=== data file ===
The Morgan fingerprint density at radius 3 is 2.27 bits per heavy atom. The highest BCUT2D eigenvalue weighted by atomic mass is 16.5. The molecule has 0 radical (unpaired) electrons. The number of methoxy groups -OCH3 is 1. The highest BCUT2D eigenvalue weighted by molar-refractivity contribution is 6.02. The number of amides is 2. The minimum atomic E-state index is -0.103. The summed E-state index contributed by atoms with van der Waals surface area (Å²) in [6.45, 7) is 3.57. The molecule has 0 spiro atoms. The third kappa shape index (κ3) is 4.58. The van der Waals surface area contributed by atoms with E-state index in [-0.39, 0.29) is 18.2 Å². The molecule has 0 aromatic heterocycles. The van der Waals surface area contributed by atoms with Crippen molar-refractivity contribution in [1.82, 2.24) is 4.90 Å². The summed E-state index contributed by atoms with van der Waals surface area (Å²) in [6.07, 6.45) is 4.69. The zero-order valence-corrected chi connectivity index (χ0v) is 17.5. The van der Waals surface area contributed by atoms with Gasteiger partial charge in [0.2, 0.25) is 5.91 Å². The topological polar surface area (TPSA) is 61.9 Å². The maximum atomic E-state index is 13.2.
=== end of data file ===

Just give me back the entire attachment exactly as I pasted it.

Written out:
The Morgan fingerprint density at radius 3 is 2.27 bits per heavy atom. The highest BCUT2D eigenvalue weighted by atomic mass is 16.5. The molecule has 0 radical (unpaired) electrons. The number of methoxy groups -OCH3 is 1. The highest BCUT2D eigenvalue weighted by molar-refractivity contribution is 6.02. The number of amides is 2. The minimum atomic E-state index is -0.103. The summed E-state index contributed by atoms with van der Waals surface area (Å²) in [6.45, 7) is 3.57. The molecule has 0 spiro atoms. The third kappa shape index (κ3) is 4.58. The van der Waals surface area contributed by atoms with E-state index in [-0.39, 0.29) is 18.2 Å². The molecule has 0 aromatic heterocycles. The van der Waals surface area contributed by atoms with Crippen molar-refractivity contribution in [1.82, 2.24) is 4.90 Å². The summed E-state index contributed by atoms with van der Waals surface area (Å²) in [6.07, 6.45) is 4.69. The zero-order valence-corrected chi connectivity index (χ0v) is 17.5. The van der Waals surface area contributed by atoms with Gasteiger partial charge in [0.2, 0.25) is 5.91 Å². The topological polar surface area (TPSA) is 61.9 Å². The maximum atomic E-state index is 13.2.